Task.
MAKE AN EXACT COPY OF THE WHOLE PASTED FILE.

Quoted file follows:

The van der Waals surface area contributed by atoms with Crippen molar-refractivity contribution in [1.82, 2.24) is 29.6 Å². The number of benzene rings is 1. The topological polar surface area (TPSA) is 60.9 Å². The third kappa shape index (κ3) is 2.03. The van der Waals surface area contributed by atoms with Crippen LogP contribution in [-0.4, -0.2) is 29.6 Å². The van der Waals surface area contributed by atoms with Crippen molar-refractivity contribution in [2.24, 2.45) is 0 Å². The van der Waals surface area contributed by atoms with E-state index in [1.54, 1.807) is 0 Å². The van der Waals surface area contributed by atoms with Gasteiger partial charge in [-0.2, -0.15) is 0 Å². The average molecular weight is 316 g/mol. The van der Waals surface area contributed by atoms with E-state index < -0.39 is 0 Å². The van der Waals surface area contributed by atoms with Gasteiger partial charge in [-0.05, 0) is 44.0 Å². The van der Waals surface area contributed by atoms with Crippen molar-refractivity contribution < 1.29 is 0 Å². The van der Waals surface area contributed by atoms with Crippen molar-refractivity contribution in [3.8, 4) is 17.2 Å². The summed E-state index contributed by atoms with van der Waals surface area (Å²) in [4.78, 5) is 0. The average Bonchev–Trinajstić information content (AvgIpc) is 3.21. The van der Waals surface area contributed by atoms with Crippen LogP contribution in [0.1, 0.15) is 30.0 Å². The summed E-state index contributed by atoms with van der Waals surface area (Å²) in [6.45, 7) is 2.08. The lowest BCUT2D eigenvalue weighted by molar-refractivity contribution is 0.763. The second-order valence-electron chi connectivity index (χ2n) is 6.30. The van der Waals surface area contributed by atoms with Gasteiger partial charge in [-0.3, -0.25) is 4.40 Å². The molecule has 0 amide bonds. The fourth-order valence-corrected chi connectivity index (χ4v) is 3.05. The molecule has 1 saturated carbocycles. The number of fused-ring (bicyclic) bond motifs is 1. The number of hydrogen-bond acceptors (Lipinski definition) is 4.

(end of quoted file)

The van der Waals surface area contributed by atoms with Crippen molar-refractivity contribution in [1.82, 2.24) is 29.6 Å². The number of benzene rings is 1. The topological polar surface area (TPSA) is 60.9 Å². The third kappa shape index (κ3) is 2.03. The van der Waals surface area contributed by atoms with Crippen LogP contribution in [-0.4, -0.2) is 29.6 Å². The van der Waals surface area contributed by atoms with Crippen molar-refractivity contribution in [2.24, 2.45) is 0 Å². The van der Waals surface area contributed by atoms with E-state index in [1.54, 1.807) is 0 Å². The van der Waals surface area contributed by atoms with Gasteiger partial charge in [-0.2, -0.15) is 0 Å². The average molecular weight is 316 g/mol. The van der Waals surface area contributed by atoms with E-state index < -0.39 is 0 Å². The van der Waals surface area contributed by atoms with Gasteiger partial charge in [-0.05, 0) is 44.0 Å². The van der Waals surface area contributed by atoms with Crippen molar-refractivity contribution < 1.29 is 0 Å². The van der Waals surface area contributed by atoms with Crippen molar-refractivity contribution in [3.8, 4) is 17.2 Å². The summed E-state index contributed by atoms with van der Waals surface area (Å²) in [4.78, 5) is 0. The average Bonchev–Trinajstić information content (AvgIpc) is 3.21. The van der Waals surface area contributed by atoms with Crippen LogP contribution in [0.1, 0.15) is 30.0 Å². The summed E-state index contributed by atoms with van der Waals surface area (Å²) in [6.45, 7) is 2.08. The lowest BCUT2D eigenvalue weighted by molar-refractivity contribution is 0.763. The second-order valence-electron chi connectivity index (χ2n) is 6.30. The van der Waals surface area contributed by atoms with Gasteiger partial charge in [-0.3, -0.25) is 4.40 Å². The molecule has 0 amide bonds. The fourth-order valence-corrected chi connectivity index (χ4v) is 3.05. The molecule has 1 saturated carbocycles. The number of fused-ring (bicyclic) bond motifs is 1. The number of hydrogen-bond acceptors (Lipinski definition) is 4.